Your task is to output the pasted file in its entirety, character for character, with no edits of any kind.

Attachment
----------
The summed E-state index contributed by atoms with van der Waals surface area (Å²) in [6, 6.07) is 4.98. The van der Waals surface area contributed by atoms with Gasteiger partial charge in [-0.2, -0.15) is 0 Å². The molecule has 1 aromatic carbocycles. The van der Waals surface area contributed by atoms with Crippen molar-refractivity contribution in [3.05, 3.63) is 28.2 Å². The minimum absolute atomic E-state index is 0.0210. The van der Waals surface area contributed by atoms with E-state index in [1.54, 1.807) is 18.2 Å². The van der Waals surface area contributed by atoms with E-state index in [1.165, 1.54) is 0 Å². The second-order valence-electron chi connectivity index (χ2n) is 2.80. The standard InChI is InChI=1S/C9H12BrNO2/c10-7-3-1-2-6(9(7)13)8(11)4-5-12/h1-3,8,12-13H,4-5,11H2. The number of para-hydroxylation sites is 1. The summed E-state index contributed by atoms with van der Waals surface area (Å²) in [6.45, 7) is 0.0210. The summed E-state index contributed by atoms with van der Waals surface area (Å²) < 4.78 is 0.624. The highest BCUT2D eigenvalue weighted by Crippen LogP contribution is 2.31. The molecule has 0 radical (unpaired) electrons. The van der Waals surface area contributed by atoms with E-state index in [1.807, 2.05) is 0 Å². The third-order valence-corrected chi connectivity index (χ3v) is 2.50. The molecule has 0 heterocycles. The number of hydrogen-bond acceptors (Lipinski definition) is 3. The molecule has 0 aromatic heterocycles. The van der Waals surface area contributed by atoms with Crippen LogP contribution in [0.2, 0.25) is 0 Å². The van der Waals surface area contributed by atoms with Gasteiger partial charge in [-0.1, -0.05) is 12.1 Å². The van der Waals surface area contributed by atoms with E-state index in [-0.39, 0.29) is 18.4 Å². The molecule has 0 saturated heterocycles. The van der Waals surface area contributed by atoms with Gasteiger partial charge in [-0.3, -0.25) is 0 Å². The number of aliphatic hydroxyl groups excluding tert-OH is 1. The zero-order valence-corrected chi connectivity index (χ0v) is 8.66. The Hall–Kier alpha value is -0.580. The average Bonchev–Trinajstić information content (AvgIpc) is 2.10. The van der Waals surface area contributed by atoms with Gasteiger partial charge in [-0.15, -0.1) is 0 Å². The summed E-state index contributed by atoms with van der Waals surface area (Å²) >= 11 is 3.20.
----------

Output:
The summed E-state index contributed by atoms with van der Waals surface area (Å²) in [6, 6.07) is 4.98. The van der Waals surface area contributed by atoms with Gasteiger partial charge in [-0.2, -0.15) is 0 Å². The molecule has 1 aromatic carbocycles. The van der Waals surface area contributed by atoms with Crippen molar-refractivity contribution in [3.05, 3.63) is 28.2 Å². The minimum absolute atomic E-state index is 0.0210. The van der Waals surface area contributed by atoms with E-state index in [1.54, 1.807) is 18.2 Å². The van der Waals surface area contributed by atoms with E-state index in [1.165, 1.54) is 0 Å². The second-order valence-electron chi connectivity index (χ2n) is 2.80. The standard InChI is InChI=1S/C9H12BrNO2/c10-7-3-1-2-6(9(7)13)8(11)4-5-12/h1-3,8,12-13H,4-5,11H2. The number of para-hydroxylation sites is 1. The summed E-state index contributed by atoms with van der Waals surface area (Å²) in [6.45, 7) is 0.0210. The summed E-state index contributed by atoms with van der Waals surface area (Å²) < 4.78 is 0.624. The highest BCUT2D eigenvalue weighted by Crippen LogP contribution is 2.31. The molecule has 0 radical (unpaired) electrons. The van der Waals surface area contributed by atoms with E-state index in [1.807, 2.05) is 0 Å². The third-order valence-corrected chi connectivity index (χ3v) is 2.50. The molecule has 0 heterocycles. The number of hydrogen-bond acceptors (Lipinski definition) is 3. The molecule has 0 aromatic heterocycles. The van der Waals surface area contributed by atoms with Crippen LogP contribution in [0.2, 0.25) is 0 Å². The van der Waals surface area contributed by atoms with Gasteiger partial charge in [-0.1, -0.05) is 12.1 Å². The van der Waals surface area contributed by atoms with E-state index in [-0.39, 0.29) is 18.4 Å². The molecule has 0 saturated heterocycles. The van der Waals surface area contributed by atoms with Gasteiger partial charge in [-0.3, -0.25) is 0 Å². The number of aliphatic hydroxyl groups excluding tert-OH is 1. The zero-order valence-corrected chi connectivity index (χ0v) is 8.66. The Hall–Kier alpha value is -0.580. The average Bonchev–Trinajstić information content (AvgIpc) is 2.10. The van der Waals surface area contributed by atoms with Gasteiger partial charge in [-0.15, -0.1) is 0 Å². The summed E-state index contributed by atoms with van der Waals surface area (Å²) >= 11 is 3.20.